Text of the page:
As much as I want to see the elderly taken care of, I know that twenty cents out of every dollar paid to Medicare goes to fraud. (2) I also know that I want to take care of myself when I reach my golden years. Every dollar the government takes from me, is another dollar I can’t save and invest to pay for myself. And life expectancies only continue to grow; how tough will it be to pay for cost of living in inflation nation if I live to be 100 years old?
Households limiting their tax burden is bad if you’re into serious income redistribution, beyond what is already a progressive system, with the government actively seizing control of some of the means of production. Limiting tax burdens is good if you’re into economic freedom and self-reliance. And lastly, limiting tax burdens is inconsequential if you’re a hardcore freedom addict. The most moral thing you can do for a pure libertarian is allow everyone to be free.
The debt is ballooning and it is clear that more tax revenue will have to be generated. To manage the debt over the next two decades, a broader tax base will be formed. As long as the government keeps spending, they must tax. It will be a combination of inflation, an invisible tax, and formal taxes, to cover the tab. And realistically, it will only cover a portion, particularly as health care reform increases entitlements, carbon taxes are enacted, national defense budgets spike, bailouts of private industry bubble up and payments to special interests continue.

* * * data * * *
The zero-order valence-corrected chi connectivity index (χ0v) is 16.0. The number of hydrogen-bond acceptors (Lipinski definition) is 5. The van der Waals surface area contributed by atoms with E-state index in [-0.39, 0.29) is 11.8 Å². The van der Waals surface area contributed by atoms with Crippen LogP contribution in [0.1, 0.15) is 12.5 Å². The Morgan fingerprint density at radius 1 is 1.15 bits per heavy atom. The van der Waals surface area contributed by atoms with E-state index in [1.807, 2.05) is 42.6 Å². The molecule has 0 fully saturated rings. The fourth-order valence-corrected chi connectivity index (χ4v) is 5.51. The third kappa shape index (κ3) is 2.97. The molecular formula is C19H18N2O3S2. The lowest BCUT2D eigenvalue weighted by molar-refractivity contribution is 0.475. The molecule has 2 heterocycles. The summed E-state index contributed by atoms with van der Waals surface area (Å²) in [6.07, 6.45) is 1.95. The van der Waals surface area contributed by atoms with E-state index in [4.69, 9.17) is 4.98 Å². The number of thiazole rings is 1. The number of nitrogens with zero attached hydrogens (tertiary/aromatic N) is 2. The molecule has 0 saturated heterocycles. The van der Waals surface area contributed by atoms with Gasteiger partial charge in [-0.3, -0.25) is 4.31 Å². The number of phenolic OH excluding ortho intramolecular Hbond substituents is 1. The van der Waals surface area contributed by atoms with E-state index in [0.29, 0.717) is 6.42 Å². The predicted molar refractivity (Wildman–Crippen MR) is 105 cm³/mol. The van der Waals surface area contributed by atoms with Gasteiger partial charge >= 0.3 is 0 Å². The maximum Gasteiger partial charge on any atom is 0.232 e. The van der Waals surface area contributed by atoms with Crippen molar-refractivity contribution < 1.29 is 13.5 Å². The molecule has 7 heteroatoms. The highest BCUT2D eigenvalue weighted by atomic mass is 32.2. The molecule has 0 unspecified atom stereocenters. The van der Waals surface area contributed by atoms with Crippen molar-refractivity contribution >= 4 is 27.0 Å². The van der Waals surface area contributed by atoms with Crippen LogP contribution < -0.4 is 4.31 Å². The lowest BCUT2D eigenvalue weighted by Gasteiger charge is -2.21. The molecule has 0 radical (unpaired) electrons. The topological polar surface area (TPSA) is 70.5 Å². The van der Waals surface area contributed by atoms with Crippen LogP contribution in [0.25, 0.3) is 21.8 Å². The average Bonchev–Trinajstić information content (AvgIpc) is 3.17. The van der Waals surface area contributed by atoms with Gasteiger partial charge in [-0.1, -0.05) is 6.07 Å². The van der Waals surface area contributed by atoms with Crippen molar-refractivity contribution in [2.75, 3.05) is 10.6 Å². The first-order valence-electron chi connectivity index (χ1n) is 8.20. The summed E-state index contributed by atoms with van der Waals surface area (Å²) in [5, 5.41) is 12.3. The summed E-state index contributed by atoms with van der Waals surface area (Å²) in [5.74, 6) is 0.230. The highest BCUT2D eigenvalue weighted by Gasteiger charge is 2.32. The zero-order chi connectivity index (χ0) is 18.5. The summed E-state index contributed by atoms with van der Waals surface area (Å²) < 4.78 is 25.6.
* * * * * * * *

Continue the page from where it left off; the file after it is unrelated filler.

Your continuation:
Be alert of the tax base debate now, before it really starts to rage. The finger will be pointed at households who do not pay federal income tax; this includes most households with income of $30,000 and less, as well as half of households making between $30,000 and $40,000; it’s not just some of the “rich” households pulling in $75,000 or more with their fancy tax accountant, rental properties and 401(k)’s. (2) Shout from the tree tops and ask the government to stop spending, vote for someone who promises not to run deficits (don’t they all say that, though?), or watch people across all income levels be taxed more. It may not happen this year, or next, or even in the Obama administration. But eventually, politicians will have to manage the debt with something other than new debt and printed money.
(1) 47% will pay no federal income tax – CNNmoney.com, retrieved October 4, 2009, http://money.cnn.com/2009/09/30/pf/taxes/who_pays_taxes/index.htm?postversion=2009100314
(2) Making the World Safe for Medicaid Fraud – WSJ.com, retrieved October 4, 2009, http://online.wsj.com/article/SB10001424052748704471504574449192073386128.html